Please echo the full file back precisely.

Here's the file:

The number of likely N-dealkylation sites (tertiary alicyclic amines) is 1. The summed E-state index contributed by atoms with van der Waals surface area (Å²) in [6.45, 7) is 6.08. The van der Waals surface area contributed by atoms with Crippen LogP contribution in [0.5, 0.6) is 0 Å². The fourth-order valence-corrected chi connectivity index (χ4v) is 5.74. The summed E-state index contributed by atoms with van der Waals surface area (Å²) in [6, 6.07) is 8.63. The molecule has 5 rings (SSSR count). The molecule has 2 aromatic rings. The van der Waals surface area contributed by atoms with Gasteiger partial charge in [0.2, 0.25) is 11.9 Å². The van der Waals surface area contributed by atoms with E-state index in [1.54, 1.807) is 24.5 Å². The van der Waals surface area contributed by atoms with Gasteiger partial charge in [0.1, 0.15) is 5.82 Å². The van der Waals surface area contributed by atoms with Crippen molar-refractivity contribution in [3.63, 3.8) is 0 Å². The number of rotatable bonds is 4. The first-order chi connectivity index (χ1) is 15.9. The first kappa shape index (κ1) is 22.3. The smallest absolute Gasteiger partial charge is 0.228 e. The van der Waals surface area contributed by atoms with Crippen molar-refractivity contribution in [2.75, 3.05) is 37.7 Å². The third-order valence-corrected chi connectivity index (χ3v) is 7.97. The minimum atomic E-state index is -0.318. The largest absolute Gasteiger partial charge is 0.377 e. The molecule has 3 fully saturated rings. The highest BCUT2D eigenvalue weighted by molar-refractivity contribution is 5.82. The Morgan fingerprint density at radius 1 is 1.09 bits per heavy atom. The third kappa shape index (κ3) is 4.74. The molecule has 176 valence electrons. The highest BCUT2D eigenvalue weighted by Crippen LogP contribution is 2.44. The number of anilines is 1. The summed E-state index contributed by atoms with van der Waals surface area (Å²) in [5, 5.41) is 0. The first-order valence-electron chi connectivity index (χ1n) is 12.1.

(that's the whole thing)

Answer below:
The number of likely N-dealkylation sites (tertiary alicyclic amines) is 1. The summed E-state index contributed by atoms with van der Waals surface area (Å²) in [6.45, 7) is 6.08. The van der Waals surface area contributed by atoms with Crippen LogP contribution in [0.5, 0.6) is 0 Å². The fourth-order valence-corrected chi connectivity index (χ4v) is 5.74. The summed E-state index contributed by atoms with van der Waals surface area (Å²) in [6, 6.07) is 8.63. The molecule has 5 rings (SSSR count). The molecule has 2 aromatic rings. The van der Waals surface area contributed by atoms with Gasteiger partial charge in [0.2, 0.25) is 11.9 Å². The van der Waals surface area contributed by atoms with E-state index in [1.54, 1.807) is 24.5 Å². The van der Waals surface area contributed by atoms with Gasteiger partial charge in [0.1, 0.15) is 5.82 Å². The van der Waals surface area contributed by atoms with Crippen molar-refractivity contribution in [3.63, 3.8) is 0 Å². The number of rotatable bonds is 4. The first-order chi connectivity index (χ1) is 15.9. The first kappa shape index (κ1) is 22.3. The smallest absolute Gasteiger partial charge is 0.228 e. The van der Waals surface area contributed by atoms with Crippen molar-refractivity contribution in [2.75, 3.05) is 37.7 Å². The third-order valence-corrected chi connectivity index (χ3v) is 7.97. The minimum atomic E-state index is -0.318. The largest absolute Gasteiger partial charge is 0.377 e. The molecule has 3 fully saturated rings. The highest BCUT2D eigenvalue weighted by molar-refractivity contribution is 5.82. The Morgan fingerprint density at radius 1 is 1.09 bits per heavy atom. The third kappa shape index (κ3) is 4.74. The molecule has 176 valence electrons. The highest BCUT2D eigenvalue weighted by Crippen LogP contribution is 2.44. The number of anilines is 1. The summed E-state index contributed by atoms with van der Waals surface area (Å²) in [5, 5.41) is 0. The first-order valence-electron chi connectivity index (χ1n) is 12.1.